Read New GCSE Citizenship Studies (short course) (1048): specimen question paper and markscheme text version

Oxford Cambridge and RSA Examinations General Certificate of Secondary Education

CITIZENSHIP STUDIES (SHORT COURSE)

Specimen Paper 2003

Additional materials: Source Book Candidates answer on the question paper.

1048

TIME 1 hour 30 minutes

Candidate Name

Centre Number

Candidate Number

INSTRUCTIONS TO CANDIDATES

· · · · · Write your name in the space above. Write your Centre number and Candidate number in the boxes above. Answer all the questions. Write your answers, in blue or black ink, in the spaces provided on the question paper. Read each question carefully and make sure you know what you have to do before starting your answer.

INFORMATION FOR CANDIDATES

· · · The number of marks is given in brackets [ ] at the end of each question or part question. The total number of marks for this paper is 60. To help you with the questions in Sections B and C, you should use the following items in your Source Book: - Source 1. Definition of refugee status. - Sources 5, 6 and 7. Extracts from the Human Rights Act, The United Nations Declaration on Human Rights and the European Convention for the Protection of Human Rights. - Source 9. Processing a claim for asylum in the United Kingdom. - Sources 13, 14 and 15. The role of pressure groups. Four marks are available for the quality of written communication where an answer requires a piece of extended writing. These are linked to question 21 in Section C.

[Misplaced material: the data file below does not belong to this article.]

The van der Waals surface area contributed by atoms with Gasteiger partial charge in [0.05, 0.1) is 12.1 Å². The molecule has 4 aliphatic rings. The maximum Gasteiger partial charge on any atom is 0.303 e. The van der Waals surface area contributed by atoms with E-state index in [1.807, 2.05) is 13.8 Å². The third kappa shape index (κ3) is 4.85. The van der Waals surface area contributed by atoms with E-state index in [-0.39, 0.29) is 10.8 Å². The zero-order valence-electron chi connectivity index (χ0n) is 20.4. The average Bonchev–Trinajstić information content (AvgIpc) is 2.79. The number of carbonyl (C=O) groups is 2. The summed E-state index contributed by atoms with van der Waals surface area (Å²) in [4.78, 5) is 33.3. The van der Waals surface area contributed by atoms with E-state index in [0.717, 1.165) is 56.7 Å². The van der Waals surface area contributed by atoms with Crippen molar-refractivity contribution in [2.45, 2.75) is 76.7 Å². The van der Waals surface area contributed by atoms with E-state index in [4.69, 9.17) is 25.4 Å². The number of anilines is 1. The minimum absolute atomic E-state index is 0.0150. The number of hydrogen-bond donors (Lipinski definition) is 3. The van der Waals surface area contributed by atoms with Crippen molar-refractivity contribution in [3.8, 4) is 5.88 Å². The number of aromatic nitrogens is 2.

Question number

For examiner's use only

Section A

Section B

Section C

Total

·

QAN: 100/1466/4

OCR 2001 Oxford, Cambridge and RSA Examinations

SECTION A

For Questions 1 - 5, Put a ring around the number of the definition (i, ii, iii, or iv) that matches the term. 1 What is meant by the term Government ? (i) (ii) Decisions made by Parliament. A group of people who deal with legal complaints from members of the public.

(iii) The laws of a country in one single volume for easy reference. (iv) A group of people responsible for running a country. 2 What is meant by the term Democracy ? (i) (ii) A political system where the most powerful people always get their way. A decision made as a result of consulting everybody involved and following the best argument. [1]

(iii) A political system in which all citizens can have a say in decisions or in choosing their representatives. (iv) Appealing to the House of Lords as the highest court in the land. 3 What is meant by the term Trade Union ? (i) (ii) A small political party linked to the Labour Party. Trades people who seek to protect their businesses from unfair competition. [1]

(iii) An organisation formed to improve workers' pay and conditions. (iv) A trading system in which people swap their skills. 4 What is meant by the term Discrimination ? (i) (ii) An unreasonable fear of another group of people leading to racism. Treating someone differently because of factors such as age and disability. [1]